@jaame: Gonna patent the Edith component line and make stacks in about 10 years then
  • 1 0
 @TrevZ: what goes around comes around
  • 13 0
 it's the 'sandwich toaster' effect. Your mum gets a sandwich toaster and everyone has cheese and ham toasties for a week. Then you all get sick of toasties and it ends up living at the back of the cupboard, untouched, for decades.
  • 2 0
 It's tacky and I like it.
  • 3 1
 Supacaz: "What customer will buy expensive $#!7 they don't need, just to make their bike all matchy-matchy. Oh I know, all those people who paid top dollar for some AXS."
  • 4 1
 @priest55: ...then one day, you get an overwhelming desire for toasted sandwiches, you know? And you get it down and it works, and you can't believe it, you know? And then you make every kind of toasted sandwich there is, you have toasted sandwich parties. You make Marmite and cheese, chocolate and...Pilchards. Banana and... Acorns.
  • 3 0
 Bring back the rainbow of colored tires. How can I Enduro if my kit does not match my tires? It's too hot to be murdered out on a sunny day.
  • 3 0
 @pinnityafairy: I've been praying for the lovely coloured rubber for years and it never comes
  • 1 1
 @OllyR: truth brother.
  • 2 1
 @priest55: Toaster Warning: The novelty of this device will expire after the first 4 uses.
  • 3 0
 It just looks cheap and tacky. All I think of is scooters and bmx bikes.
  • 1 0
 Most of it looks cheap as f*ck to me. Supacaz = make it oil slick and charge an extra 50%
  • 1 0
 Not sure about that, look up Mavic 217 sunset rims, and ti-dye spokes. Early 90’s mtn Bike had oil slick by the name of anodized fades and ti bits waaay back when
  • 1 1
 @OllyR: For some reason. I read that. In the voice of Christopher Walken, you know?
  • 50 4
 I still don't understand why stems are so expensive. It's a machined piece of metal. Yes, I know, sHiNy and bOuTiQuE, but for example the intend Grace is produced in much smaller quantities by a one man brand, is probably stiffer, comes with titanium screws and also goes for 150.
  • 11 0
 Brand recognition- nothing more.
  • 21 3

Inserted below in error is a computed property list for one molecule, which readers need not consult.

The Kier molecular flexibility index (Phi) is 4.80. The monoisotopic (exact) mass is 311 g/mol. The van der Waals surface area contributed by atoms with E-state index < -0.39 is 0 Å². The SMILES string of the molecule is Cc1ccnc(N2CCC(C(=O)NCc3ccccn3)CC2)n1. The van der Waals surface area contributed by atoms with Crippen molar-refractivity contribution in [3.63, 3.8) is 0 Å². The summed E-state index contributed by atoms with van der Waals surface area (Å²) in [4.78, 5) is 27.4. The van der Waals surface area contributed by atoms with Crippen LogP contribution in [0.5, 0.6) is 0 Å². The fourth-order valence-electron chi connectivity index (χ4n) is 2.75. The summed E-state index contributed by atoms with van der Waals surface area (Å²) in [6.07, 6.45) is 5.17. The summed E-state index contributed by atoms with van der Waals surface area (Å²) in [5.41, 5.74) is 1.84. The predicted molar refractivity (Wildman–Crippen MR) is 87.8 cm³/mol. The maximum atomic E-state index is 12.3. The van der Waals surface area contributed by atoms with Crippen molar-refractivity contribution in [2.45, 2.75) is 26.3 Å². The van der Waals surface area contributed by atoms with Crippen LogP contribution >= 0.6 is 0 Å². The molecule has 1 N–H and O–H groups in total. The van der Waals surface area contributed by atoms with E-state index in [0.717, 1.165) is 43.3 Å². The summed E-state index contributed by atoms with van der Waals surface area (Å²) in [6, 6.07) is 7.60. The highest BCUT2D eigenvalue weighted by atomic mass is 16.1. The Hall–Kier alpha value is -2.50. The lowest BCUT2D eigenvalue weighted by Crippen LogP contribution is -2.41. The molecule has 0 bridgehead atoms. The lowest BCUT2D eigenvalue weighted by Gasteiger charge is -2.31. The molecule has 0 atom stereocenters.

Intend doesn't have any middle-men, while brands like I9 need to build in margin for dealers to stock their product. The Intend Grace stem is also about $165-200 USD depending on the version.
  • 18 5
 Get a Funn stem. $49.
  • 3 0
 Waiting for some colors. Big fan of the new bars. Well done amigos @OneUpOwenF:
  • 26 0
 When reading these articles, I imagine myself explaining to the innocent bystander what these products are and why they come with this price tag.
"What's that?"
"The bit that goes between the fork steerer and the handlebars."
"Ohhh... this kinda money?"
"Well, it is a whopping 40g lighter than the forged one I have. That's the weight of an espresso."
Next stop, carbon brake leverblades.
  • 9 0
 It’s mostly down to machining cycle time. The i9 is a more complex part to machine than a lot of the cheaper stems, and looks fancier as a result, plus the ability to get about a million different color options. I9 is a premium brand and they know they can get big money for their gear so it’s designed without cost savings in mind, or at least it’s not a major consideration. On the other end of the spectrum are stems like the Race Face Aefect, not significantly heavier or weaker, just kinda boring looking, but they’re dirt cheap.
  • 7 5
 @brianpark: Yeah but Cornelius doesnt produces in big bulks resulting in a way higher cost per piece to begin with.

Same goes for his new shock.

Hope products also cost a fair amount less (especially the Hubs) while producing in Europe... The I9 stuff is just overpriced and lives on the "Made in USA" badge
  • 5 2
 Recently bought a new stem and from the research I did, the i9 does seem overpriced. Can't imagine they are much better quality than Hope stems which are below £100.
  • 4 2
 @OneUpOwenF: It's 35mm, so in reality only for carbon bars.
  • 20 4
 @NotNamed: I'm not assigning value here. My wallet isn't your wallet, or anyone else's. Shop availability on a premium product might be worth it to some and not others.

Lets say it costs "Large Boutique Brand A" $25 to make a stem, they sell it to distributors for $45 ($20 profit), who sell it to shops for $65 ($20 profit), who sell it to consumers for $130 ($65 profit, but they assumed most of the risk).

By contrast, lets say it costs "Small Boutique Brand B" $65 to make a stem because small scale manufacturing is less efficient, and they sell it to consumer for $130 ($65 profit, but they assumed all of the risk).

Assuming they both perform equally, is it fair to say that one is more "overpriced" than the other? I personally don't think so. There are lots of solid, inexpensive stems out there for people not looking for something fancy.

Also, the Hope stem was about $136 USD back in 2014 when it came out.
  • 4 1
 @dro-cfr: more colours = more SKUs, more SKUs = more cost....
  • 1 0
 Yeah but this comes in pink.
  • 5 3